A Canadian with Dutch roots, Ellen has had half her heart in the Netherlands since the day she was b...
Nearly one million Dutch use alternative healers12 March 2014, by Ellen Keith
Close to one million people in the Netherlands made use of an alternative practitioner between 2010 and 2012, or around 6 per cent of the population.
According to a study by the Dutch national statistics agency CBS, education, gender, age and insurance coverage play a role in determining an individual’s choice in medical care.
Women aged 30-65 most-common users
Clear patterns exist when it comes to the demographic breakdown of alternative medicine use in the Netherlands. Women were twice as likely as men to consult an alternative healer.
Most people who used an alternative practitioner fell within the 30 to 65 age bracket, but this use dropped off rapidly among those older than 65. People over age of 75 were the least likely to seek non-conventional treatment.
Furthermore, 63 per cent of those consulting alternative healers suffer from a chronic condition. However, while many people in the Netherlands rely on some form of non-conventional healing, more than half of these people also visit a specialist in addition to the alternative practitioner.
Overall, people in the Netherlands reported a high level of satisfaction in regards to their interaction with an alternative healer. Between 2010 and 2012, alternative healers were graded a satisfaction score of 8,1, compared to 7,8 for specialists and 7,7 for general practitioners.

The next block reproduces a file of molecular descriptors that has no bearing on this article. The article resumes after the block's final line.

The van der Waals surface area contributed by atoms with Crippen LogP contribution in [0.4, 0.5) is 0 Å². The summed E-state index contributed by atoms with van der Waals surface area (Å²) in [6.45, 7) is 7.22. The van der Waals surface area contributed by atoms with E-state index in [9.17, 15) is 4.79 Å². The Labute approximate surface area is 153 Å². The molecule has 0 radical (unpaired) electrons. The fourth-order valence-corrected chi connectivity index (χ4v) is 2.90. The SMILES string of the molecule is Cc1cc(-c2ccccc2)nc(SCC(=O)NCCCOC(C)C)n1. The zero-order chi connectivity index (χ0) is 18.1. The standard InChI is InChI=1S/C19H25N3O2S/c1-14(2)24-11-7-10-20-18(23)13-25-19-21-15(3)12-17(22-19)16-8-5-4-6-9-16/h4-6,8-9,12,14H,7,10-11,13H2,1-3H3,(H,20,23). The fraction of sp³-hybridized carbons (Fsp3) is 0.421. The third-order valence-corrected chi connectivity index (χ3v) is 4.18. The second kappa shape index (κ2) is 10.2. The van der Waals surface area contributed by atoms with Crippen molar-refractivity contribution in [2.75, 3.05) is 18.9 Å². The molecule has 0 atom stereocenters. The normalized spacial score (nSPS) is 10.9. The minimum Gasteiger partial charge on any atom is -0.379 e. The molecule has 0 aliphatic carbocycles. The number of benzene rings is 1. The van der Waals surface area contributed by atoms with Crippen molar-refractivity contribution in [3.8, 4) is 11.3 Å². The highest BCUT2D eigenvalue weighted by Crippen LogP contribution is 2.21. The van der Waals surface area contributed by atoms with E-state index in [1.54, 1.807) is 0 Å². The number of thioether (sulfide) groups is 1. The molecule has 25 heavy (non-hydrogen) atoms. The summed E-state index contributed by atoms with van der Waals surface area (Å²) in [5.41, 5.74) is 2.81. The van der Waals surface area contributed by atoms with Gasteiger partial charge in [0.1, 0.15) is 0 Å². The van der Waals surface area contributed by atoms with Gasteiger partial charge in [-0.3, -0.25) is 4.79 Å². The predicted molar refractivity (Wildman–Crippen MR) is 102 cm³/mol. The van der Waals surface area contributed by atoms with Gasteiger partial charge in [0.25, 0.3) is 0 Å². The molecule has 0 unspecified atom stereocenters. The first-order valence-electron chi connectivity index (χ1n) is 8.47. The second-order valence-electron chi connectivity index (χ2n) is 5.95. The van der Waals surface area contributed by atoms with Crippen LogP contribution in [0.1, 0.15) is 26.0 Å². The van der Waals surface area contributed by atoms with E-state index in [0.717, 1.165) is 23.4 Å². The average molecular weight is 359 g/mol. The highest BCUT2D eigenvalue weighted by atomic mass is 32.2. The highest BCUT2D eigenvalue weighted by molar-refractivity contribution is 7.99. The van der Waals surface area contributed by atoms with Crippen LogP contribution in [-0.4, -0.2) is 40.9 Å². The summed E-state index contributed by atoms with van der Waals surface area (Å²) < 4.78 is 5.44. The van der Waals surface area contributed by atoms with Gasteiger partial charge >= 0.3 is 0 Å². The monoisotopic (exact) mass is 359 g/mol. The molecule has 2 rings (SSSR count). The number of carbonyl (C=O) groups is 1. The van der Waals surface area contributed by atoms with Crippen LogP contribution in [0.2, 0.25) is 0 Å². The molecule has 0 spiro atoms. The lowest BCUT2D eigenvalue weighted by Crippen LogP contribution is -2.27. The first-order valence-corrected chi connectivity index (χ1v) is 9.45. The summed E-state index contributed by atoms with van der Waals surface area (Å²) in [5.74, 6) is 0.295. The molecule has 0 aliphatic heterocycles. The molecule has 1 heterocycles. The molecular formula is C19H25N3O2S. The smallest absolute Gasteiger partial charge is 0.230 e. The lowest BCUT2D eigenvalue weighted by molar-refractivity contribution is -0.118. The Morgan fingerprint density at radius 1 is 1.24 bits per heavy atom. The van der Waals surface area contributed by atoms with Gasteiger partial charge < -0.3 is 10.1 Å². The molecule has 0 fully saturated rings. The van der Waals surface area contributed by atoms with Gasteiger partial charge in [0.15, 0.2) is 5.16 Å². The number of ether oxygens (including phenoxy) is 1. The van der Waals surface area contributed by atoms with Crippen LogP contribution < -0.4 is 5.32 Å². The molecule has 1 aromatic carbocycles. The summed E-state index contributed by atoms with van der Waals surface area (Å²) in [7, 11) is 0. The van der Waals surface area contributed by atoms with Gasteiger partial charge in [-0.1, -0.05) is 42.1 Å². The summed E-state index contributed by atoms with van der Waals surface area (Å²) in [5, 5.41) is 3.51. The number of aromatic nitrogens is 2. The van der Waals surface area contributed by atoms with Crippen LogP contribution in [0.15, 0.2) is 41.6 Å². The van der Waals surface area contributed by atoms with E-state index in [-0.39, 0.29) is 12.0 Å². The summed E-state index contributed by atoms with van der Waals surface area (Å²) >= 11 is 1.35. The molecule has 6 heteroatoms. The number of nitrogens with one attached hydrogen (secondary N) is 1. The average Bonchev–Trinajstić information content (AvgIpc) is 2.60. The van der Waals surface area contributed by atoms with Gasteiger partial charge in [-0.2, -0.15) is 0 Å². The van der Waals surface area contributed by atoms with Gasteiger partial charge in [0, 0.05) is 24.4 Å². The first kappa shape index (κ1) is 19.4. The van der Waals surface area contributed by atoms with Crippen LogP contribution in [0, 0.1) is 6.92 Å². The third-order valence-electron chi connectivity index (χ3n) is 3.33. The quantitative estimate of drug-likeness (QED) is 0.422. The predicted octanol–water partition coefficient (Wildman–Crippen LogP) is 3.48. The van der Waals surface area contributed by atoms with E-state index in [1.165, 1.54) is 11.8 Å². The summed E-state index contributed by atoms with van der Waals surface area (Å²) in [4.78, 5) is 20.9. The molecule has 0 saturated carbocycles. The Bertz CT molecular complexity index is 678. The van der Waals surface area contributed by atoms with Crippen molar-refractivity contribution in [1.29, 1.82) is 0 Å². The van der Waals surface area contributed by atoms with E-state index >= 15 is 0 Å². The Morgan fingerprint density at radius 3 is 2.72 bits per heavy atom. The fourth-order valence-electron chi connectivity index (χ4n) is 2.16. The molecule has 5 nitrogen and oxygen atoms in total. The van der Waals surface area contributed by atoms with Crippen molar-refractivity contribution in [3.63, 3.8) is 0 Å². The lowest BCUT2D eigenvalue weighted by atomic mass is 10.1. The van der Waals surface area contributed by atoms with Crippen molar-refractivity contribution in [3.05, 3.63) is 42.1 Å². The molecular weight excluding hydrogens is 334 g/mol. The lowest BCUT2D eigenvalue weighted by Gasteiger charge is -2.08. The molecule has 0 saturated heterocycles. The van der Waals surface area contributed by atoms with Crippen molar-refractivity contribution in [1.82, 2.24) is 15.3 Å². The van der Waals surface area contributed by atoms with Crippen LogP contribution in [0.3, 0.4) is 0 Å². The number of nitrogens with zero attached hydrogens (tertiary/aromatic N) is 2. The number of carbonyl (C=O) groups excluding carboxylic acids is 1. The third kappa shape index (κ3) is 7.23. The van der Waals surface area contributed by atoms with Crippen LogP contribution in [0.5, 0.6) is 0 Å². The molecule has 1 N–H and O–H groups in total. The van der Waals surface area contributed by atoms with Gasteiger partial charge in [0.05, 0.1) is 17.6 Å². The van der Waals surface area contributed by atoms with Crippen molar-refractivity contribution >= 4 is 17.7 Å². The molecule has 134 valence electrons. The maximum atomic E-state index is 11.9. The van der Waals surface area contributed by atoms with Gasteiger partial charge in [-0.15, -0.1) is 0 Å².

Education and insurance also factors
Education levels and insurance plans also affected an individual’s tendency to consult an alternative healer.
More Dutch people with a college or university diploma sought alternative treatment in comparison to those with a lower level of education.
In addition, most people treated held some level of supplementary insurance. Only three per cent of those with basic insurance turned to non-conventional healing methods.
Acupuncture most popular choice
Acupuncture was the most common form of alternative healing, accounting for approximately one quarter of the undertaken treatments.
Receiving 22 per cent of the visits, homeopaths were also a popular option, as were chiropractors and osteopaths. While some people in the Netherlands turned to anthroposophy, herbal medicine and prayer healing for help, these were less common choices.
However, it is becoming more and more accepted for general practitioners to incorporate non-conventional medicine into their prescribed regimens. Some clinics offer acupuncture, or may recommend a specific homeopathic remedy for an ailment. Residents of the Netherlands can check with their general practitioner to see if he or she offers these options.